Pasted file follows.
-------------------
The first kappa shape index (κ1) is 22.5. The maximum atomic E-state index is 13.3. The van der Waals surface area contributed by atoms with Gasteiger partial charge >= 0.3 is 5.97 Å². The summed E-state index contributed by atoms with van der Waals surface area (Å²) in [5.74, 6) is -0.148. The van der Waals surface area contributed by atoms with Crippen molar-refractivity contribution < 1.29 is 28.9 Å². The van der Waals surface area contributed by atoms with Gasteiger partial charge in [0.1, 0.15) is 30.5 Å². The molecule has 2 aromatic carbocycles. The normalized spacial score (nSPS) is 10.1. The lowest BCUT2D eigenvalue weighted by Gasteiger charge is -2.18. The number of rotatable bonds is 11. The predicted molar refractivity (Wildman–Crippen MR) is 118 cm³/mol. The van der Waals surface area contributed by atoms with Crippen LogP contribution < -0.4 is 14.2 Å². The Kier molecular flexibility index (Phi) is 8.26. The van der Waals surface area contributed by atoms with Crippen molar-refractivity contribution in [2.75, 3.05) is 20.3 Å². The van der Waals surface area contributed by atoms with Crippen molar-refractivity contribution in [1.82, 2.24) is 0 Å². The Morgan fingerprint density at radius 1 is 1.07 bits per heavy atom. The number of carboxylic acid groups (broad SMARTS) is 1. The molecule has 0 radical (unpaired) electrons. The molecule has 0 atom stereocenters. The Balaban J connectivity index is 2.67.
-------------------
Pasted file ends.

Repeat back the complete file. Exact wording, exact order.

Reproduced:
The first kappa shape index (κ1) is 22.5. The maximum atomic E-state index is 13.3. The van der Waals surface area contributed by atoms with Gasteiger partial charge >= 0.3 is 5.97 Å². The summed E-state index contributed by atoms with van der Waals surface area (Å²) in [5.74, 6) is -0.148. The van der Waals surface area contributed by atoms with Crippen molar-refractivity contribution < 1.29 is 28.9 Å². The van der Waals surface area contributed by atoms with Gasteiger partial charge in [0.1, 0.15) is 30.5 Å². The molecule has 2 aromatic carbocycles. The normalized spacial score (nSPS) is 10.1. The lowest BCUT2D eigenvalue weighted by Gasteiger charge is -2.18. The number of rotatable bonds is 11. The predicted molar refractivity (Wildman–Crippen MR) is 118 cm³/mol. The van der Waals surface area contributed by atoms with Crippen LogP contribution < -0.4 is 14.2 Å². The Kier molecular flexibility index (Phi) is 8.26. The van der Waals surface area contributed by atoms with Crippen molar-refractivity contribution in [2.75, 3.05) is 20.3 Å². The van der Waals surface area contributed by atoms with Crippen molar-refractivity contribution in [1.82, 2.24) is 0 Å². The Morgan fingerprint density at radius 1 is 1.07 bits per heavy atom. The number of carboxylic acid groups (broad SMARTS) is 1. The molecule has 0 radical (unpaired) electrons. The molecule has 0 atom stereocenters. The Balaban J connectivity index is 2.67.